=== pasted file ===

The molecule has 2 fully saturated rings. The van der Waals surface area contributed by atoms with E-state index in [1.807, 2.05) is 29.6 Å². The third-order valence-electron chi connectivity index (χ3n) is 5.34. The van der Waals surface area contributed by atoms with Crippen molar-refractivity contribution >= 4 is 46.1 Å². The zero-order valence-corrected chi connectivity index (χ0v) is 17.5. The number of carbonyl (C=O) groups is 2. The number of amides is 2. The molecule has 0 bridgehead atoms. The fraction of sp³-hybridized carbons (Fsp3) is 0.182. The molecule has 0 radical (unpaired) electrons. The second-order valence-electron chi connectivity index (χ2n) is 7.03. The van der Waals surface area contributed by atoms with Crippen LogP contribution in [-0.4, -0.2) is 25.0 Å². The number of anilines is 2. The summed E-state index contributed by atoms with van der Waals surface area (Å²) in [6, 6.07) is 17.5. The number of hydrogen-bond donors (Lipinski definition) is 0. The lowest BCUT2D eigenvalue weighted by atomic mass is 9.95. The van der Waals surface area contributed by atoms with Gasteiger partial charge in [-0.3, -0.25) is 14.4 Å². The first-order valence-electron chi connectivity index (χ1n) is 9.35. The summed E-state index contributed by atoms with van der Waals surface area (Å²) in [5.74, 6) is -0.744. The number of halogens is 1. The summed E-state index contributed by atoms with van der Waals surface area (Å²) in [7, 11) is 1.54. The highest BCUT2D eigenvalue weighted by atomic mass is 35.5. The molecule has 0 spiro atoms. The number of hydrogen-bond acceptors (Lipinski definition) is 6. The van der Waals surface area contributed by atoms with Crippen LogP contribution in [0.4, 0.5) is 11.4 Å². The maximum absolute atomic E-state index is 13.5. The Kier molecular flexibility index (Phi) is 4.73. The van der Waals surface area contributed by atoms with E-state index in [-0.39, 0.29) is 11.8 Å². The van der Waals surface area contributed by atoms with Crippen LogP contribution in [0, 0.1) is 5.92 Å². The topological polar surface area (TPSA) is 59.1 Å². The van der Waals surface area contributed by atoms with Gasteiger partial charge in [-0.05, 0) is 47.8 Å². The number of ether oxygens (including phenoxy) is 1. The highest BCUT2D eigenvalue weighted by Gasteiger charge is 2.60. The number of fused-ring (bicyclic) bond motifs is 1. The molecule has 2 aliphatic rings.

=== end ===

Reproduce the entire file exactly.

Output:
The molecule has 2 fully saturated rings. The van der Waals surface area contributed by atoms with E-state index in [1.807, 2.05) is 29.6 Å². The third-order valence-electron chi connectivity index (χ3n) is 5.34. The van der Waals surface area contributed by atoms with Crippen molar-refractivity contribution >= 4 is 46.1 Å². The zero-order valence-corrected chi connectivity index (χ0v) is 17.5. The number of carbonyl (C=O) groups is 2. The number of amides is 2. The molecule has 0 bridgehead atoms. The fraction of sp³-hybridized carbons (Fsp3) is 0.182. The molecule has 0 radical (unpaired) electrons. The second-order valence-electron chi connectivity index (χ2n) is 7.03. The van der Waals surface area contributed by atoms with Crippen LogP contribution in [-0.4, -0.2) is 25.0 Å². The number of anilines is 2. The summed E-state index contributed by atoms with van der Waals surface area (Å²) in [6, 6.07) is 17.5. The number of hydrogen-bond donors (Lipinski definition) is 0. The lowest BCUT2D eigenvalue weighted by atomic mass is 9.95. The van der Waals surface area contributed by atoms with Gasteiger partial charge in [-0.3, -0.25) is 14.4 Å². The first-order valence-electron chi connectivity index (χ1n) is 9.35. The summed E-state index contributed by atoms with van der Waals surface area (Å²) in [5.74, 6) is -0.744. The number of halogens is 1. The summed E-state index contributed by atoms with van der Waals surface area (Å²) in [7, 11) is 1.54. The highest BCUT2D eigenvalue weighted by atomic mass is 35.5. The molecule has 0 spiro atoms. The number of hydrogen-bond acceptors (Lipinski definition) is 6. The van der Waals surface area contributed by atoms with Crippen LogP contribution in [0.4, 0.5) is 11.4 Å². The maximum absolute atomic E-state index is 13.5. The Kier molecular flexibility index (Phi) is 4.73. The van der Waals surface area contributed by atoms with E-state index in [-0.39, 0.29) is 11.8 Å². The van der Waals surface area contributed by atoms with Crippen LogP contribution in [0, 0.1) is 5.92 Å². The topological polar surface area (TPSA) is 59.1 Å². The van der Waals surface area contributed by atoms with Gasteiger partial charge in [-0.05, 0) is 47.8 Å². The number of ether oxygens (including phenoxy) is 1. The highest BCUT2D eigenvalue weighted by Gasteiger charge is 2.60. The number of fused-ring (bicyclic) bond motifs is 1. The molecule has 2 aliphatic rings.